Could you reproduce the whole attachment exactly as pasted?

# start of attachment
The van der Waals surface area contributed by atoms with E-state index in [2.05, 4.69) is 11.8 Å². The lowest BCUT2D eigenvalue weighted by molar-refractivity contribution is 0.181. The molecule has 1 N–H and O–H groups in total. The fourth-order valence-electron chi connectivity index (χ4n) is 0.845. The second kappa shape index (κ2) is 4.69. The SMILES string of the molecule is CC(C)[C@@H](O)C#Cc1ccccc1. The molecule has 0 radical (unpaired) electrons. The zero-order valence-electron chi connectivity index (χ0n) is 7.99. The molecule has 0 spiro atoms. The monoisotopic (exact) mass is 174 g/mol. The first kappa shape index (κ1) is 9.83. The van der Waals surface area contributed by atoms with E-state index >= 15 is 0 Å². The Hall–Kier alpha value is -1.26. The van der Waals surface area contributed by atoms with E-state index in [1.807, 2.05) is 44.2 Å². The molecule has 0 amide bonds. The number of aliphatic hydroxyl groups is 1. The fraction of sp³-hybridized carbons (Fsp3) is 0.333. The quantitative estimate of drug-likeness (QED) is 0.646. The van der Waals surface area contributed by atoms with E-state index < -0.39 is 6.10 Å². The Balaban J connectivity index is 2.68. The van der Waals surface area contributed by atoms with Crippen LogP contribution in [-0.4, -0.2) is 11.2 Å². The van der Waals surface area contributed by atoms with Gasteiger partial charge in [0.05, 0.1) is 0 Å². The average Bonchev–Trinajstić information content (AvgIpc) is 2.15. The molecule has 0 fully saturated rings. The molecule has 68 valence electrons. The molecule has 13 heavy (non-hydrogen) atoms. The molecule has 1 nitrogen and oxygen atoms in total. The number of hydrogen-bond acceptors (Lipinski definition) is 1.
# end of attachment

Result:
The van der Waals surface area contributed by atoms with E-state index in [2.05, 4.69) is 11.8 Å². The lowest BCUT2D eigenvalue weighted by molar-refractivity contribution is 0.181. The molecule has 1 N–H and O–H groups in total. The fourth-order valence-electron chi connectivity index (χ4n) is 0.845. The second kappa shape index (κ2) is 4.69. The SMILES string of the molecule is CC(C)[C@@H](O)C#Cc1ccccc1. The molecule has 0 radical (unpaired) electrons. The zero-order valence-electron chi connectivity index (χ0n) is 7.99. The molecule has 0 spiro atoms. The monoisotopic (exact) mass is 174 g/mol. The first kappa shape index (κ1) is 9.83. The van der Waals surface area contributed by atoms with E-state index >= 15 is 0 Å². The Hall–Kier alpha value is -1.26. The van der Waals surface area contributed by atoms with E-state index in [1.807, 2.05) is 44.2 Å². The molecule has 0 amide bonds. The number of aliphatic hydroxyl groups is 1. The fraction of sp³-hybridized carbons (Fsp3) is 0.333. The quantitative estimate of drug-likeness (QED) is 0.646. The van der Waals surface area contributed by atoms with E-state index < -0.39 is 6.10 Å². The Balaban J connectivity index is 2.68. The van der Waals surface area contributed by atoms with Crippen LogP contribution in [-0.4, -0.2) is 11.2 Å². The van der Waals surface area contributed by atoms with Gasteiger partial charge in [0.05, 0.1) is 0 Å². The average Bonchev–Trinajstić information content (AvgIpc) is 2.15. The molecule has 0 fully saturated rings. The molecule has 68 valence electrons. The molecule has 13 heavy (non-hydrogen) atoms. The molecule has 1 nitrogen and oxygen atoms in total. The number of hydrogen-bond acceptors (Lipinski definition) is 1.